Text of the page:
- Incredible battery life
- Rotating crown adds navigation convenience
- Dual-layer display proves super useful
- Mobvoi Health app needs streamlining
- Iffy sleep tracking
- Google Assistant still remains silent
If you want a long battery life without the high price tag, the Mobvoi TicWatch Pro 5 is worth a look. The 628mAh battery should easily give you three or four days of use, which isn't all that common on Wear OS devices, but very welcome. That use of Wear OS means it’s an excellent and flexible smartwatch, but how is it for fitness tracking?
Not bad at all, with roughly a dozen workouts tracked from within the TicExercise app via the included heart rate and GPS trackers. It’ll measure blood oxygen levels via the built-in SpO2 sensor, too. It doesn’t feel as polished as other Wear OS wearables, and it’s undeniably bulky on smaller wrists, but the TicWatch Pro 5 packs a lot in for what it costs.
Apple Watch Ultra 2
Got an iPhone? Try this on for size
The Apple Watch Ultra 2 takes an already fantastic smartwatch and dials everything up to eleven. The display can reach a cornea-searing 3,000 nits, and the new S9 SiP SoC means that it can last longer than ever before. All of this great hardware comes at a price, though, and whether the slew of fitness features and pro-grade specs are worth it to you will depend on a lot of factors.
- Rugged titanium body and tough glass
- Plenty of fitness and exercise tracking features
- Emergency SOS and Crash Detection could be lifesavers
- Highly incremental over previous version
- Only works with iOS
- Very pricey
The Watch Ultra 2 is Apple's toughest smartwatch by far. With a titanium body flush against a rugged glass to protect the screen, it's built to handle whatever adventurous pursuit you have in mind. It's also super bright clocking in at 3,000 nits peak brightness for a much easier time seeing it in the bright sun. When it gets dark, it can drop all the way down to a single nit of brightness, preserving battery life (up to 36 hours) in the process. And with all that, Apple still used 95% recycled materials for the watch's casing.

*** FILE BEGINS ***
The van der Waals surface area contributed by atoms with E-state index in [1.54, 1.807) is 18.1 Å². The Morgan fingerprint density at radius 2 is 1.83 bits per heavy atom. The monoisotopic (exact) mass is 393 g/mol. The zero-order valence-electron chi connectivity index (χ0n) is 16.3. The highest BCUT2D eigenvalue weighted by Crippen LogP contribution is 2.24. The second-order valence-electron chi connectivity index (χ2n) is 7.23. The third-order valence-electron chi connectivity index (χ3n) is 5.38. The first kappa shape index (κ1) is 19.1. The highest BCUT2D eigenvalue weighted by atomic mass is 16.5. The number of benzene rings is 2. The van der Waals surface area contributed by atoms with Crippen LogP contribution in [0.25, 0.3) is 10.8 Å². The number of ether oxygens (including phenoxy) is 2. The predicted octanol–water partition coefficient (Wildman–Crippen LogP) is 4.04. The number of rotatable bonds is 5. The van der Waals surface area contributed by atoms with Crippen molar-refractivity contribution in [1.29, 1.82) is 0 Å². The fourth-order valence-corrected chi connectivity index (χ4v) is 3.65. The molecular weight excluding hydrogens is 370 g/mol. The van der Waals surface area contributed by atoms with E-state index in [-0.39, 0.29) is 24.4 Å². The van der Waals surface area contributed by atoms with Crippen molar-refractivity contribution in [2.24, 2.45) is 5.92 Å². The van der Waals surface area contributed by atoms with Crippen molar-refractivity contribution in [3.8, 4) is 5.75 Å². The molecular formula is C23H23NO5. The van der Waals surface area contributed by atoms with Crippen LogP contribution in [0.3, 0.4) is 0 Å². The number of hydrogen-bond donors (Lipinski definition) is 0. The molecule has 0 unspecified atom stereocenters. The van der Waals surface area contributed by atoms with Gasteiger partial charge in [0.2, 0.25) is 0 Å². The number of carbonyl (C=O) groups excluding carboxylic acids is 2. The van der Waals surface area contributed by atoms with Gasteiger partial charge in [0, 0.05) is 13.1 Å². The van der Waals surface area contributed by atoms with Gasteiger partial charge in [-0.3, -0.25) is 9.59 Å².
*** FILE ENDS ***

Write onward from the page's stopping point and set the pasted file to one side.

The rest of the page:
It runs on Apple's faster S9 chipset, which enables new features like Double Tap, where you tap your index finger with your thumb twice to access certain features without even touching the watch. Then there's offline Siri support like that already available on the iPhone, where you can talk to the assistant without an Internet connection. All that comes on top of the plethora of exercise and health tracking readily available through the Watch Ultra 2.
What are your priorities?
As is often the case with wearables, you have to decide whether you’re looking for the best fitness tracking experience or the best smartwatch experience. There are plenty of ‘jack of all trade’ devices, but ultimately you need to decide whether you’re prioritizing fitness or smarts, and purchase accordingly. Overall, we picked the Samsung Galaxy Watch 6 as the best choice here because it’s keenly priced, feature-packed, and offers plenty of health options, even if it’s still more of a smartwatch that dabbles in fitness than a dedicated fitness watch.
Our Premium Pick — the Garmin Venu 3 — is very much the other way around. It offers as good a fitness tracking experience as you’ll find in any dedicated fitness tracker, but there’s not much in the way of customization, and its smartwatch experience is considerably more limited.
Our value pick — Amazfit’s GTR 3 and GTS 3 smartwatches — are more focused on fitness than smarts, but offer an incredible amount of value for their low cost of entry. If you’re on a tight budget, you won’t be disappointed.
Samsung Galaxy Watch 6
The Samsung Galaxy Watch 6 is surely one of the best Android watches available, especially if you are already in the Samsung ecosystem. With a sapphire crystal display, Exynos W930 processor, 2GB of RAM, and up to a 425mAh battery, this watch is built to be a solid performer.